Chris Hedges and Roger Hallam: The Climate Crisis Calls For Revolution + Extinction Rebellion Promises ‘Greatest Acts Of Civil Disobedience’ Unless Tories Meet Its Demands, by Sophie Squire

Just Stop Oil Protest

Image by Steve Eason via Flickr

Dandelion Salad
April 21, 2023

with Chris Hedges

TheRealNews on Apr 21, 2023

Roger Hallam, the co-founder in 2018 of Extinction Rebellion, was recently released after nearly four months on jail. He was imprisoned for making a 20-minute speech on zoom. He was arrested and jailed because he called for civil disobedience by climate activists, specifically the blocking of major road networks in London.

Hallam is one of the most important and fearless leaders in the climate movement. He was arrested in 2017 after spray painting King’s College London’s Great Hall. He was charged with criminal damage and fined £500. He was later cleared after a court ruled his actions were a proportionate response to the climate crisis.

He led the occupation of a number of public sites in London in April 2019 and sit-down protests on major U.K. highways in the fall of 2021. Activists from his group Just Stop Oil glued their hands to the wall after throwing tomato soup at Vincent van Gogh’s Sunflowers — which was covered by protective glass — at the National Gallery in London.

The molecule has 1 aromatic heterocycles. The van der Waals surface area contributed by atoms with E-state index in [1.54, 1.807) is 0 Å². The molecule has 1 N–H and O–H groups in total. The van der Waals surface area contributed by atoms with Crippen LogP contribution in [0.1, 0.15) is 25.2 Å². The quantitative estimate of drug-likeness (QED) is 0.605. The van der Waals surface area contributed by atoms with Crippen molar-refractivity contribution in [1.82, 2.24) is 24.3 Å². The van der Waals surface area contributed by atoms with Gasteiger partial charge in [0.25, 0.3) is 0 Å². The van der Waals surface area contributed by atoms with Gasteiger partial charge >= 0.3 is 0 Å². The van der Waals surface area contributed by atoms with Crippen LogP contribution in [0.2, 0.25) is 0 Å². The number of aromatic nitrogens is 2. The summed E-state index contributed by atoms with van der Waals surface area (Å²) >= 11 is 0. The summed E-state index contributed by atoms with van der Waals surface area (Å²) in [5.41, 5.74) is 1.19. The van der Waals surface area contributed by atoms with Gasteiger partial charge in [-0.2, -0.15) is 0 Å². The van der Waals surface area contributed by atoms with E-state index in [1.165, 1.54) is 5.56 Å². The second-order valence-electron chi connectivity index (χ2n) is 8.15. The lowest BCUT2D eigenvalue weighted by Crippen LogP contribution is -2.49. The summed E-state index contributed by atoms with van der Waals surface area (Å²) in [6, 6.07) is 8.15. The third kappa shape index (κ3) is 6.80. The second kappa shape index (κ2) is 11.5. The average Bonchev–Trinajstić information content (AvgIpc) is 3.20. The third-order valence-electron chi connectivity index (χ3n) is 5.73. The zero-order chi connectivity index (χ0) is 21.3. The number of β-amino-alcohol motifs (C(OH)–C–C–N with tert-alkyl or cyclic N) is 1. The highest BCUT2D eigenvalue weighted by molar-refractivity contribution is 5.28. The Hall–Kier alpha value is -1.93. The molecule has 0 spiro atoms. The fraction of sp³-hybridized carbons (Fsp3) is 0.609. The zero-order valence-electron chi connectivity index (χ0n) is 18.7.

Just Stop Oil activists have also spray painted a number of landmarks, including the Home Office, MI5, the Bank of England, an Aston Martin showroom and the rotating sign outside Scotland Yard. Two supporters of Just Stop Oil were arrested recently at the Herbert Museum in Coventry demanding that the government stop all new UK fossil fuel projects and calling on employees and directors of UK cultural institutions to join in civil resistance against the government’s genocidal policies.

Hallam has carried out two hunger strikes and been to prison three times in the past three years. The Metropolitan Police, in his latest arrest, accused Hallam and Just Stop Oil of planning “reckless and serious” public disruption.

The British High Court, in an effort to prevent further acts of civil disobedience, has issued an injunction to prevent Just Stop Oil protesters disrupting the flow of traffic. Blocking traffic, or assisting anyone who blocks traffic, now means activists can be held in contempt of court and face imprisonment, an unlimited fine, and the seizure of assets.

But, as Hallam and Just Stop Oil warns,

“Humanity is at risk of extinction, and so is everything we have ever created. Our works of art, our favourite novels, our historical buildings and artefacts, our traditions – we’re terrifyingly close to losing everything we value and love.